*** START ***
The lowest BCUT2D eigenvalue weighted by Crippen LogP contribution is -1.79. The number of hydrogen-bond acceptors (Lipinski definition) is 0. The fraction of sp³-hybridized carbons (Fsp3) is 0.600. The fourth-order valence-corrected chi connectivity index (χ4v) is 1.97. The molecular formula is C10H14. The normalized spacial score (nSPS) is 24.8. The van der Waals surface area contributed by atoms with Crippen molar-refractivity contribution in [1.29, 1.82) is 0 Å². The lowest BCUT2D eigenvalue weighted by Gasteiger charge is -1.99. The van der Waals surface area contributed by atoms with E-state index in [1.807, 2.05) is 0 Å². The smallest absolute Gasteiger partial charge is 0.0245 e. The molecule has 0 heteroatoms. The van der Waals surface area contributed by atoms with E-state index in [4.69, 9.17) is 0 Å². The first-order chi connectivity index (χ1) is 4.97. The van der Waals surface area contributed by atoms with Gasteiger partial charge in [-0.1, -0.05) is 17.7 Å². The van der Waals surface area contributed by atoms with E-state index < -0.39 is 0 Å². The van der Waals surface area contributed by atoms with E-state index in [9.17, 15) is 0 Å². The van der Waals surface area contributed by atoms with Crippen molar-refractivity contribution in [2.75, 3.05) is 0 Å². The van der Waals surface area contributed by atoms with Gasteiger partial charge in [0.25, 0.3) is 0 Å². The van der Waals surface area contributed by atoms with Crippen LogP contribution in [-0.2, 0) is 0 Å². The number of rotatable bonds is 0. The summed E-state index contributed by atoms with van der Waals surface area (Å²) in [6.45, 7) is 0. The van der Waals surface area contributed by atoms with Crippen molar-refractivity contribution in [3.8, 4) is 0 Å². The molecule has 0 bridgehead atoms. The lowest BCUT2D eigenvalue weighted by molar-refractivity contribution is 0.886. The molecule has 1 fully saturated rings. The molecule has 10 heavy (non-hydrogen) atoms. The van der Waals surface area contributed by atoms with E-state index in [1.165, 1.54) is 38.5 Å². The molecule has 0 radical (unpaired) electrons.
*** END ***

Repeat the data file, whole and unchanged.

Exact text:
The lowest BCUT2D eigenvalue weighted by Crippen LogP contribution is -1.79. The number of hydrogen-bond acceptors (Lipinski definition) is 0. The fraction of sp³-hybridized carbons (Fsp3) is 0.600. The fourth-order valence-corrected chi connectivity index (χ4v) is 1.97. The molecular formula is C10H14. The normalized spacial score (nSPS) is 24.8. The van der Waals surface area contributed by atoms with Crippen molar-refractivity contribution in [1.29, 1.82) is 0 Å². The lowest BCUT2D eigenvalue weighted by Gasteiger charge is -1.99. The van der Waals surface area contributed by atoms with E-state index in [1.807, 2.05) is 0 Å². The smallest absolute Gasteiger partial charge is 0.0245 e. The molecule has 0 heteroatoms. The van der Waals surface area contributed by atoms with E-state index in [4.69, 9.17) is 0 Å². The first-order chi connectivity index (χ1) is 4.97. The van der Waals surface area contributed by atoms with Gasteiger partial charge in [-0.1, -0.05) is 17.7 Å². The van der Waals surface area contributed by atoms with E-state index < -0.39 is 0 Å². The van der Waals surface area contributed by atoms with E-state index in [9.17, 15) is 0 Å². The van der Waals surface area contributed by atoms with Crippen molar-refractivity contribution in [2.75, 3.05) is 0 Å². The van der Waals surface area contributed by atoms with Gasteiger partial charge in [0.25, 0.3) is 0 Å². The van der Waals surface area contributed by atoms with Crippen LogP contribution in [-0.2, 0) is 0 Å². The number of rotatable bonds is 0. The summed E-state index contributed by atoms with van der Waals surface area (Å²) in [6.45, 7) is 0. The van der Waals surface area contributed by atoms with Crippen molar-refractivity contribution in [3.8, 4) is 0 Å². The molecule has 0 bridgehead atoms. The lowest BCUT2D eigenvalue weighted by molar-refractivity contribution is 0.886. The molecule has 1 fully saturated rings. The molecule has 10 heavy (non-hydrogen) atoms. The van der Waals surface area contributed by atoms with E-state index in [1.165, 1.54) is 38.5 Å². The molecule has 0 radical (unpaired) electrons.